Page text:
Bonnie's Reviews > So You Want to Be a Wizard

So You Want to Be a Wizard by Diane Duane
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did not like it
bookshelves: fantasy-sf, reviewed, library-books

The magic and wizardry content in this book was just too strange. It's totally possible to write about things that are different from what we experience in this world, but to write them in a way that you understand what's going on. In this book, though she uses analogies that don't help make things any clearer. When I stopped reading, for example, the 2 young wizards are creating a thing to plug a hole in a thing to keep out a grey cloud that they somehow know wants to eat them (clearly I couldn't tell what was going on). The analogy she used to explain what the situation was like, paraphrased: "It was like a cement rose unfolding, or like being at a party where everyone wants to tell you their life story." I just was stumped by how those analogies work together, and also by how that was supposed to explain the situation.
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Reading Progress

July 18, 2007 – Shelved
Started Reading
August 1, 2007 – Finished Reading
September 13, 2007 – Shelved as: fantasy-sf
September 13, 2007 – Shelved as: reviewed
December 12, 2007 – Shelved as: library-books

Comments Showing 1-8 of 8 (8 new)

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message 1: by Jacqui (last edited May 17, 2009 04:04PM) (new)

Jacqui I could not agree more!! None of it made any sense!! I could not finish this book, and took the entire series (I got ahead of myself by thinking I would love them) back to the store and got my money back! I have an open mind and can usually understand sci-fi stuff.. but this was too much for my mind to comprehend I guess. I vaguely remember the kids creating a "bubble" of some sort to make themselves invisible.. that whole scene made no sense to me!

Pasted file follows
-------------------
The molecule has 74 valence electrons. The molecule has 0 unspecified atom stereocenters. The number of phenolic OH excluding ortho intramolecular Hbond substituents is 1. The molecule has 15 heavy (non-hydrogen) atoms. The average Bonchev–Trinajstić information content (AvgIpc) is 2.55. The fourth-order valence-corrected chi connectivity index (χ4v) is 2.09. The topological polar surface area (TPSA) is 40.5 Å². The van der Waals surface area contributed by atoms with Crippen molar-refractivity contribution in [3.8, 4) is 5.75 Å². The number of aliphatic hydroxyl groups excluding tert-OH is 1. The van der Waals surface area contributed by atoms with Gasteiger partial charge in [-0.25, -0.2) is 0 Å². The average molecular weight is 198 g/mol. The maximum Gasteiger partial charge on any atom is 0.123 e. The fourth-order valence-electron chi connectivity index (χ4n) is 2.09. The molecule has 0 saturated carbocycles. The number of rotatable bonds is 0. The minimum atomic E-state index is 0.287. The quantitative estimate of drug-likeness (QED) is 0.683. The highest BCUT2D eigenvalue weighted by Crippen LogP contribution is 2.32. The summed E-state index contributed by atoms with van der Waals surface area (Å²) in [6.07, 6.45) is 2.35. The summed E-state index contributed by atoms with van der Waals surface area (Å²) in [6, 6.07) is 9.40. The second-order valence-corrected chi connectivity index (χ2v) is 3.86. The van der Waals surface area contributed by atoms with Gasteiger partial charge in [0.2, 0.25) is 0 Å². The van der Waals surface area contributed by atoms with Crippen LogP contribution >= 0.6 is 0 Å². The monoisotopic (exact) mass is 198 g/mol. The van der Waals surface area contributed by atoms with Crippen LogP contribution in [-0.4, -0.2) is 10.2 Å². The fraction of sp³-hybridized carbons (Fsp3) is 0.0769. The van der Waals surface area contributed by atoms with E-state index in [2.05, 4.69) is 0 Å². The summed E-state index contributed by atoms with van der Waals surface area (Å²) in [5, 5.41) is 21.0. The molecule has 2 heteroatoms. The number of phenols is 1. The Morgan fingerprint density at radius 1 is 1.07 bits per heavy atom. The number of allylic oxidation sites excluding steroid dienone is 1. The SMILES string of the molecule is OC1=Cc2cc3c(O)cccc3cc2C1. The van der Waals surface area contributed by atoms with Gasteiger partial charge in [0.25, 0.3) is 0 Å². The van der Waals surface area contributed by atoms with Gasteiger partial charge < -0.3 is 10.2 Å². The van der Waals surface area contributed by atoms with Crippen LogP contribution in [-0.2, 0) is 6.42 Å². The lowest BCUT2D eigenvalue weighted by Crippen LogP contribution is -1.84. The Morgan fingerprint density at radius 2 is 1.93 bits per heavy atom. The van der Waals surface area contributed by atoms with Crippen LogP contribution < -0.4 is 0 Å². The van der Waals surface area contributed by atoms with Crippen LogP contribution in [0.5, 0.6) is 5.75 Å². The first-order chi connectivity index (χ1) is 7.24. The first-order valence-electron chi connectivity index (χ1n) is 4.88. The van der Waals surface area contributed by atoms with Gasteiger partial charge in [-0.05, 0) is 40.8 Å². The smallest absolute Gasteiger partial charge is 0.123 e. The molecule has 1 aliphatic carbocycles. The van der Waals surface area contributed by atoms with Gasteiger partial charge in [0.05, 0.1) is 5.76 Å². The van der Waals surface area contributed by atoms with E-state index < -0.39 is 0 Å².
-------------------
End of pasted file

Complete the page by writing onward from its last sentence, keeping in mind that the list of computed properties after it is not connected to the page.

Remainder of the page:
Bonnie I have friends who absolutely love this series, but obviously my mind doesn't work that way. I was just lost!

Adam I think Duane is being deliberately vague on purpose, because the magic they were performing was pseudo-tangible.

But I agree with you too! It's a really weird method of interacting with the reader, especially when the book is directed at kids. Kind of.

It tries to direct itself at kids and then uses strange concepts that kids wouldn't know about (entropy anyone?)

Plus, as a scientist, I find this whole "slowing down entropy" business really far flung, and how it relates to Wizardry as discussed in this novel is BIZARRE to say the least. Then she takes the oath that says she has to ensure the universe lasts as long as possible, but then goes out and uses magic to get a fricken pen?! And Tom and Carl don't find this strange or unimportant in the least????


message 4: by Daniel (new)

Daniel Rodriguez I'm stuck on page 83, I don't think I'm going to get any farther.

Tria I don't get how not talking down to kids confuses adults - you are an adult, right? Entropy's not a hard concept to grasp if you've never met it before, the way Duane describes it. Physics is my worst subject and when I first read this, it felt far more accessible.

Perhaps how you feel about it has to do with reading it out of its targeted age range. Not that you can fix that.

Sydney Humphrey Not to insult anyone, but I was eight when I read this for the first time and didn't have a problem understanding...

Cheyenne Same here. This was one of my all-time favorite books in elementary school. I grasped it completely.

Jannah (Cloud Child) I agree with you. My head couldn't get around it at all and I found it boring. But maybe uf I was younger and could just plug through without thinking about it I might have liked it better. Who knows

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